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Steve Cochran (May 25, 1917 - June 15, 1965) was an American film, television and stage actor. He graduated from the University of Wyoming in 1939. After a stint working as a cowpuncher, Cochran developed his acting skills in local theatre and gradually progressed to Broadway, film and television.
|Born||Robert Alexander Cochran
May 25, 1917
Eureka, California, U.S.
|Died||June 15, 1965
Off the coast of Guatemala
|Cause of death||acute lung infection|
|Alma mater||University of Wyoming|
|Spouse(s)||Florence Lockwood (1935–1946; divorced) 1 child
Fay McKenzie (1946–1948; divorced)
Jonna Jensen (1961–1965; his death)
Christened Robert Alexander Cochran, the actor was born in Eureka, California, but grew up in Laramie, Wyoming, the son of a logger. While he appeared in high school plays, he spent more time delving into athletics, particularly shooting hoops.
After stints as a cowpuncher and railroad station hand, he studied at the University of Wyoming, where he also played basketball. Impulsively, he quit college in 1937 and decided to go straight to Hollywood to become a star.
Working as a carpenter and department store detective during his early days, he gained experience appearing in summer stock and in the early 1940s he was given the chance to work with the Shakespeare Festival in Carmel. There he played "Orsino" in "Twelfth Night", "Malcolm" in "Macbeth", "Horatio" in "Hamlet" and the ungainly title role of "Richard III".
Cochran performed in plays in the Federal Theatre Project in Detroit. During World War II he was rejected for military service due to a heart murmur but directed and performed in plays at a variety of Army camps.,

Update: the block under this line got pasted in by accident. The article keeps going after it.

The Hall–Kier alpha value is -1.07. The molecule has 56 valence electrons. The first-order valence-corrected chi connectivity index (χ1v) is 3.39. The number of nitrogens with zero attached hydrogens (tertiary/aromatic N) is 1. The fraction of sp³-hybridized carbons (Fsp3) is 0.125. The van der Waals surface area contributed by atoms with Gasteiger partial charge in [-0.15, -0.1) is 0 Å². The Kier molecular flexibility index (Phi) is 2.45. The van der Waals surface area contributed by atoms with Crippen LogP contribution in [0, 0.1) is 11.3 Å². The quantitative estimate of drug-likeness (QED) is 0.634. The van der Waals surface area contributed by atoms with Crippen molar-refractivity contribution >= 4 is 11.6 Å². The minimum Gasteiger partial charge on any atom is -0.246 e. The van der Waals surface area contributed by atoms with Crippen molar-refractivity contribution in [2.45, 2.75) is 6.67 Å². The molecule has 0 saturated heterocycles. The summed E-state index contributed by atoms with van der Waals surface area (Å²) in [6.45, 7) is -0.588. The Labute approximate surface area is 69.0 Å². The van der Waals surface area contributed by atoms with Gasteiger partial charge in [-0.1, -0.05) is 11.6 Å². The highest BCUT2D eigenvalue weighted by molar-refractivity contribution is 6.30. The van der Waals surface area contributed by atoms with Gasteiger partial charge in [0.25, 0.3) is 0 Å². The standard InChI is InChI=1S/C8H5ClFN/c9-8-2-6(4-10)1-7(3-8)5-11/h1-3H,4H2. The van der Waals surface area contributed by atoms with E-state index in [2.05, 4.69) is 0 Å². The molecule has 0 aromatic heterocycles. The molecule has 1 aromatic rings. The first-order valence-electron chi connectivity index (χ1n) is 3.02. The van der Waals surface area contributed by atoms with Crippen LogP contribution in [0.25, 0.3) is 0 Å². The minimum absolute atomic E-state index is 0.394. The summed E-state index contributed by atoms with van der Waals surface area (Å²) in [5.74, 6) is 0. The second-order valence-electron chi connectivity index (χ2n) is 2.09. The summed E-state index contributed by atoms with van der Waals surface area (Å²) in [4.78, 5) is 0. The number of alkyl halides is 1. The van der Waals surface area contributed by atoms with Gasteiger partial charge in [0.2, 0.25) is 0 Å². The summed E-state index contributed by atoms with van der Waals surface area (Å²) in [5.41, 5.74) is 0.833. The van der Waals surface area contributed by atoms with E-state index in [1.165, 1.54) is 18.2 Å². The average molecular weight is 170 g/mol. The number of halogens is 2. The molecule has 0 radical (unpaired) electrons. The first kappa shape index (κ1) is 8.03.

Goldwyn then put him in Wonder Man (1945) a Danny Kaye movie co-starring Virginia Mayo and Vera-Ellen; Cochran played a gangster. Columbia used him in another Boston Blackie, Blackie's Rendezvous (1945), where he played a villain, and in The Gay Senorita (1945), with Jinx Falkenburg.
Goldwyn used Cochran in another Danny Kaye movie with Mayo and Vera-Ellen, The Kid from Brooklyn (1946). After United Artists borrowed him to play a gangster in The Chase (1946), Cochran appeared in his prestigious drama, The Best Years of Our Lives (1946), playing a man who has an affair with Virginia Mayo while her husband Dana Andrews was away at war. The movie was a huge critical and commercial success.
Cochran supported Groucho Marx in Copacabanca (1947) for United Artists. Goldwyn got him to play another gangster opposite Kaye and Mayo in A Song is Born (1948), directed by Howard Hawks. He made his TV debut in "Dinner at Antoine's" for The Philco-Goodyear Television Playhouse (1949) and followed this with "Tin Can Skipper" for NBC Presents (1949). He returned to Broadway for a short lived revival of Mae West's Diamond Lil, supporting West. This revived Hollywood's interest in him.
In 1949 Cochran went over to Warner Bros, where he played psychotic mobster James Cagney’s power-hungry henchman, Big Ed Somers, in the gangster classic White Heat (1949). He appeared opposite Mayo. Warner Bros would eventually take over Cochran's and Mayo's contracts from Goldwyn.
Cochran supported Joan Crawford in The Damned Don't Cry (1950), then was given his first lead role in Highway 301 (1950), playing a gangster. He was a villain to Gary Cooper's hero in Dallas (1950), and played a Ku Klux Klan member in Storm Warning (1951), with Ginger Rogers and Doris Day.
Cochran was a villain in Canyon Pass (1951), a Western, then was given the lead in Inside the Walls of Folsom Prison (1951), which inspired Johnny Cash to write his song "Folsom Prison Blues".